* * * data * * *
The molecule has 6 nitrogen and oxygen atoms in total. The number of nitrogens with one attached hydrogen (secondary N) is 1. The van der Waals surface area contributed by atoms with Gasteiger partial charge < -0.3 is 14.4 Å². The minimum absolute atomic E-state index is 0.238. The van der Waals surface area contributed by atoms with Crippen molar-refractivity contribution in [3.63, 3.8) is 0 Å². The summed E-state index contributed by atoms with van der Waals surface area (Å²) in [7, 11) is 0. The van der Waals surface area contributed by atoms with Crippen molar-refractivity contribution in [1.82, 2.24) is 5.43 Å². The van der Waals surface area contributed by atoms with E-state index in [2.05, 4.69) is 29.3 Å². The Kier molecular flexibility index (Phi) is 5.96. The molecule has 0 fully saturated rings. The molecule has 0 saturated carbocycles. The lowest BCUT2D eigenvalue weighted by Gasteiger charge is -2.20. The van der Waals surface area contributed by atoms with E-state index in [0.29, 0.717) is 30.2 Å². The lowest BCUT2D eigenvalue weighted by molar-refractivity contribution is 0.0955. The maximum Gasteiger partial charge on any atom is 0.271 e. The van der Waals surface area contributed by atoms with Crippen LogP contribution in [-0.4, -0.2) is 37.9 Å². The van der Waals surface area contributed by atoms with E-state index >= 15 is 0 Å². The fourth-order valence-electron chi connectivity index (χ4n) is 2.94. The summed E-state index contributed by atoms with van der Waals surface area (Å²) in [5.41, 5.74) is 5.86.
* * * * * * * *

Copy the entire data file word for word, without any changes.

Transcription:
The molecule has 6 nitrogen and oxygen atoms in total. The number of nitrogens with one attached hydrogen (secondary N) is 1. The van der Waals surface area contributed by atoms with Gasteiger partial charge < -0.3 is 14.4 Å². The minimum absolute atomic E-state index is 0.238. The van der Waals surface area contributed by atoms with Crippen molar-refractivity contribution in [3.63, 3.8) is 0 Å². The summed E-state index contributed by atoms with van der Waals surface area (Å²) in [7, 11) is 0. The van der Waals surface area contributed by atoms with Crippen molar-refractivity contribution in [1.82, 2.24) is 5.43 Å². The van der Waals surface area contributed by atoms with E-state index in [2.05, 4.69) is 29.3 Å². The Kier molecular flexibility index (Phi) is 5.96. The molecule has 0 fully saturated rings. The molecule has 0 saturated carbocycles. The lowest BCUT2D eigenvalue weighted by Gasteiger charge is -2.20. The van der Waals surface area contributed by atoms with E-state index in [0.29, 0.717) is 30.2 Å². The lowest BCUT2D eigenvalue weighted by molar-refractivity contribution is 0.0955. The maximum Gasteiger partial charge on any atom is 0.271 e. The van der Waals surface area contributed by atoms with Crippen LogP contribution in [-0.4, -0.2) is 37.9 Å². The van der Waals surface area contributed by atoms with E-state index >= 15 is 0 Å². The fourth-order valence-electron chi connectivity index (χ4n) is 2.94. The summed E-state index contributed by atoms with van der Waals surface area (Å²) in [5.41, 5.74) is 5.86.